I find myself needing to generate boundary surfaces of contour curves to then extrude them. But GH crashes if I try to do it all at once. Got 32GB of ram and windows still runs out of memory.
I wonder, would a python script for example be able to divide the list of curves in branches, animate the slider that controls the nr of branch and bake each list. Would this mean less ram used? Or would it be the same?
Edit: I also have one more question, how is that that the “animate slider” command is able to give an “Estimated Time Left” of the operation? With the discussions around GH having a progress bar I thought you could never have an estimate of an alogarithm before it actually runs, thus my question what is going on withe animate slider?
well, a quick hack that comes to mind is if you generate the solids in an anemone loop, or other methods so you are not generating them all at once: break your geometry up into areas, test for curve inclusion (or centerpoint inside a boundary). Another way is to break your data tree into chunks, and work them chunk by chunk. Using a version of this method in RH5 I found a huge increase in speed and a large decrease it needed memory for a bunch of solid booleans; haven’t tried it in 6 yet.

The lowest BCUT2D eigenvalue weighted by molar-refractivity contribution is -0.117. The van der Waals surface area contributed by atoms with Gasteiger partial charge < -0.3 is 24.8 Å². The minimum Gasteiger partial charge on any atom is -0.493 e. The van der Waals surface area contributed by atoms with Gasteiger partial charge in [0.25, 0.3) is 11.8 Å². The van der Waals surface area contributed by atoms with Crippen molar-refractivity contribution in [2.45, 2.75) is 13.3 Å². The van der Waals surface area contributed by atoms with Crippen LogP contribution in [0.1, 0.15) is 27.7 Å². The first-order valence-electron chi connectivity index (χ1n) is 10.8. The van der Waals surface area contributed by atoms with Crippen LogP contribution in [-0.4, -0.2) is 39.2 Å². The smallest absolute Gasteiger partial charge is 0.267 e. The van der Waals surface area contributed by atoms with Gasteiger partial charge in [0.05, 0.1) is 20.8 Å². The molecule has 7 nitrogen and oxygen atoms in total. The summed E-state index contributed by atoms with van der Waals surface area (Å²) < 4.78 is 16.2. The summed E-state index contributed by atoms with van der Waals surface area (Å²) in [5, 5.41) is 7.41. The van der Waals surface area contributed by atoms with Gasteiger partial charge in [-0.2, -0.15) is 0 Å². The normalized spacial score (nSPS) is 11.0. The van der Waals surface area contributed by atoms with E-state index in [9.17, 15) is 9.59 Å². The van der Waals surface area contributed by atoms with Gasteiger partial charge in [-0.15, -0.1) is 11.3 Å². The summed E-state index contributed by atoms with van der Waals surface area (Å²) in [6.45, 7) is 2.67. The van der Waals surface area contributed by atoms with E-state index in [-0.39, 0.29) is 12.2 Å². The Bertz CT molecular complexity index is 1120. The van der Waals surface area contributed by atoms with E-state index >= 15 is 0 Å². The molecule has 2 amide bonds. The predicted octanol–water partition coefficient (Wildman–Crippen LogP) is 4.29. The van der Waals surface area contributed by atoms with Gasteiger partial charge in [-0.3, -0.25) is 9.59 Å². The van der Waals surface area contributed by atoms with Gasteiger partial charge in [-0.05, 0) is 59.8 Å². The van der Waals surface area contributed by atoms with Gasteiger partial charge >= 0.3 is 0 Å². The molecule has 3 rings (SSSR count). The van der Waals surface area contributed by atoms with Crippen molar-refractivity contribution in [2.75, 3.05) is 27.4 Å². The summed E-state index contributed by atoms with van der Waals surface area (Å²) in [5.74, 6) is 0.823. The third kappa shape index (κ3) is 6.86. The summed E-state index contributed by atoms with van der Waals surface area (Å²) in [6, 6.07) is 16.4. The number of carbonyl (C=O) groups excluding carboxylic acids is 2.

Probably more. Baked breps will also require attributes whereas Grasshopper breps are stored ‘naked’ as it were. How many different extrusions are we talking about here?
It doesn’t know, which is why it’s an estimate. Just like the Windows file copy progress. The assumption it makes is that the frames will take a roughly similar amount of time to compute and render, so given how many frames have been done so far and how long it’s been since the process started you can extrapolate and give an estimate. It may be wildly wrong if later frames take significantly less or more time than earlier ones though.
About 1k but I think the biggest issue here is not que quantity but the size and complexity. I am working in KM units right now. And the curves are polylines with many varying segments (contour lines). I already applied “reduce” to them, should I smooth them too? Would that help? Should I also scale to smaller units?
Is it possible to have a ‘nested’ view of the progress indicating number of components calculated, and the progress of the current component under it?
Might not be accurate in terms of time prediction, but it can show the overall progress well if I’m not mistaken?
Maybe something like this?